Wow it’s been quite a last few days! Quite a few adventures getting lost (I live in an imaginary place in Kumasi, I swear) excellent street food, and weird things that are now normal. I will begin with Wednesday. The girl on my program whose homestay is close to mine, Kelly, went to the hospital with malaria on Tuesday night (life is excellent everywhere) and thus it was my first time going to school alone. I waited at the taxi spot for like fifteen minutes, but all the taxis were full plus there were like 80 people waiting and no one was getting taxis. So I started walking, and this guy in a car with some logos painted on it pulled over and offered me a ride. According to our teachers this is an acceptable form of transportation so I said yes. It turns out that this guy owns a hotel, ‘Time Hotel’ (things have funny names here) right next to my intersection. He was quite a jolly fellow and gave me a ride to what they call Airport roundabout. This is where I hit trouble. He/comrades told me to walk this certain direction and I would hit a taxi spot thing. This did not happen. I walked for a while, then I walked some more, then I just kept walking. At this point I had no idea where I was and didn’t recognize anything but advertisments for ‘Glo’ (still don’t know what this is) and MTN and Elite 1 Admission etc. So I called Kwame, the guy who is basically just paid to hang out with us and not teach anything, and said I was lost. He said where are you. I said I don’t know that’s why I’m lost. Then it got really bad service and I recognized a gas station so I hung up and turned there. A random guy told me that I was going in the right direction (Semi false) but I called Kwame back anyway. I still didn’t know where I was enough to tell him anything (‘a gas station’ doesn’t really help here) so he told me to ‘give the phone to a Ghanaian’ to help me. I gave the phone to a random guy selling plantains or phone credit or something and him and Kwame talked in really fast Twi that I obviously did not understand, but the conversation ended with him getting me a taxi and asking for my phone number. Typical of Ghana life. I made it to school then, yay!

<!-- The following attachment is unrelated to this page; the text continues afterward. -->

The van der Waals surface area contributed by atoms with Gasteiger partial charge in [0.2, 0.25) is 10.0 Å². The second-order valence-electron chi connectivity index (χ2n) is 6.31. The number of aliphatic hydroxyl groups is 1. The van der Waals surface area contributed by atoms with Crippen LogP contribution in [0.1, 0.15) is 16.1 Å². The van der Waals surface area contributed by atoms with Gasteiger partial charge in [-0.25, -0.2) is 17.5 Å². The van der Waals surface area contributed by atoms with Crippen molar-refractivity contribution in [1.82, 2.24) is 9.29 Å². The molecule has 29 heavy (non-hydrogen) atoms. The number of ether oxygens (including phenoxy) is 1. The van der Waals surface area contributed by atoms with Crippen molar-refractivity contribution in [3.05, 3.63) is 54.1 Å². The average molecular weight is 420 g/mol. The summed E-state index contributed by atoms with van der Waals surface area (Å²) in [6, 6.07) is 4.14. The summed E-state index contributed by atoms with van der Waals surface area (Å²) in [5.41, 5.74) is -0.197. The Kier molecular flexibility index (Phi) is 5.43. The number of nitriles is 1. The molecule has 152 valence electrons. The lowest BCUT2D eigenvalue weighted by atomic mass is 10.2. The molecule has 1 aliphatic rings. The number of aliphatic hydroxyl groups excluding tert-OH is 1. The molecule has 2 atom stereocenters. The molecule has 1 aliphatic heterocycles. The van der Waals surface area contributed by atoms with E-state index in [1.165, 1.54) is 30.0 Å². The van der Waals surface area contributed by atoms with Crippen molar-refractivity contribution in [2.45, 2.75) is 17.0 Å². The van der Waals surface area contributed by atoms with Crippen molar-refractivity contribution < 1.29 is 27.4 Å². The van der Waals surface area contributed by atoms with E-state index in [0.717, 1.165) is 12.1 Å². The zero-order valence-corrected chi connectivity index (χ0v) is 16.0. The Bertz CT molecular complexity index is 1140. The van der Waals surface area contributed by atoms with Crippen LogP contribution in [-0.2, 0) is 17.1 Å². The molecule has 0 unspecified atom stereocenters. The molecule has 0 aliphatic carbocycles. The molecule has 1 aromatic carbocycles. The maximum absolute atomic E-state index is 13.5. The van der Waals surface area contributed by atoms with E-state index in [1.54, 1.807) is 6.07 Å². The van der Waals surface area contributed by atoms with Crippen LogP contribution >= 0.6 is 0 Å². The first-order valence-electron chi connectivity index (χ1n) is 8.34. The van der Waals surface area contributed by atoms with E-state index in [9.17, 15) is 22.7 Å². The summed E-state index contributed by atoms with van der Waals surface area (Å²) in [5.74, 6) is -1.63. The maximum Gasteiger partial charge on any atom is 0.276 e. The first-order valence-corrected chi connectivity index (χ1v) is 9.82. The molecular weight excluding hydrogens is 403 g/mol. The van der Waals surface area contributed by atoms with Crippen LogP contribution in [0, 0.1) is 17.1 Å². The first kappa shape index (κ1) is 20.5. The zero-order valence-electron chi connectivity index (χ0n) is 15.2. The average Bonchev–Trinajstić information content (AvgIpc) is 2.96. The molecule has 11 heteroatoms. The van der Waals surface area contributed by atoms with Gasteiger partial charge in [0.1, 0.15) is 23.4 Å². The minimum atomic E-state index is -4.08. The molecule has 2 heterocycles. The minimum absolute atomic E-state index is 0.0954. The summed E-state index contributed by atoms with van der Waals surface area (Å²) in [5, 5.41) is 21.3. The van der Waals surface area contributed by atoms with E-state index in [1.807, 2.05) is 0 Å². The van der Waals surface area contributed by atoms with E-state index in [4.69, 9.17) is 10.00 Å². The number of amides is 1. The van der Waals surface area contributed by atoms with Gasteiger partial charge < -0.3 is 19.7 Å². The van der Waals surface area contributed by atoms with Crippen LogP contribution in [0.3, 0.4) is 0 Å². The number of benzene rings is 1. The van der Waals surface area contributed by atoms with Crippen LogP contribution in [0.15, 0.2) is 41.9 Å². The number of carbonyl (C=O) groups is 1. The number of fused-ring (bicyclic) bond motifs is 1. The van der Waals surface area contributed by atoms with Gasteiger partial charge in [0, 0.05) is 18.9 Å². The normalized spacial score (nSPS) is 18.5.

That day we went to a priestess in the morning. It was hours away. Like at least one and a half. But it was a pretty cool experience. We asked her questions about her priestessdom a lot of which were lost in translation but it was still interesting. At this point nobody was forcing it down my throat like I actually had to believe it so it was interesting to see the traditional religion perspective. Then they tried to sell us a bunch of stuff (welcome to our lives, being sold shit at a religious shrine) and I resisted. I’m getting great at not buying stuff because I just can’t face the thought of carrying it all around for the next three months. I’ll buy souveigners sovineers soveigners WHAT THE HELL IS THAT WORD in November before I go home but now I just cry about moving around. Anyway then we did this dance session which is always fun. She hugged us all it was very sweet. This was when one of our group members ‘was chosen by the spirits’ and some really ridiculous story that I am not going to tell on public forum because the amount of skepticism I have would start to verge on sarcasm and that is just a slippery slope that I am not interested in slipping. But if you want the full story, skeptic and all, shoot me an email and I’ll be sure to divulge. After this part we had personal consultations with the priestess if we wanted. All of us but three did, it was only 2 cedi and it was an interesting thing to do. I went first, we were supposed to go in with a question but she usually just ended up talking and then maybe answering the question or not. I went in and she said before I said anything that I should ‘hold my pen tightly in school,’ that ‘if I work hard in school I will be very smart and successful’ that ‘one day people will worship me,’ and then the big humdinger…that a water spirit follows me in my hometown. Yes, lakes Mendota and Monona DO have a strange fascination with me, how did you know?! (see the sarcasm can’t help itself) Now I have no problem with these ‘predictions’ obviously, but I’m pretty sure that everyone would like to hear that people will worship them one day. Apparently she said some ‘really creepily accurate’ things to some people but I don’t have much detail. It was a cool experience though. My question for her was about how I should deal with anxiety (I actually know very well how to deal with anxiety but I couldn’t think of any specific life problems because someone outside probably would have heard me if I said how do I make my fellow students stop being rude) and I don’t think she (or either of the translators, for that matter) really got the concept because they all just seemed to not know what I meant by ‘worrying about things in the future.’ She then told me to tell Yemi (my program director) my problems and that I should come back with white powder if I wanted more consultation. Some people are going back later and I might go with a specific problem in mind to see what they say, because it is very interesting if not something I believe in.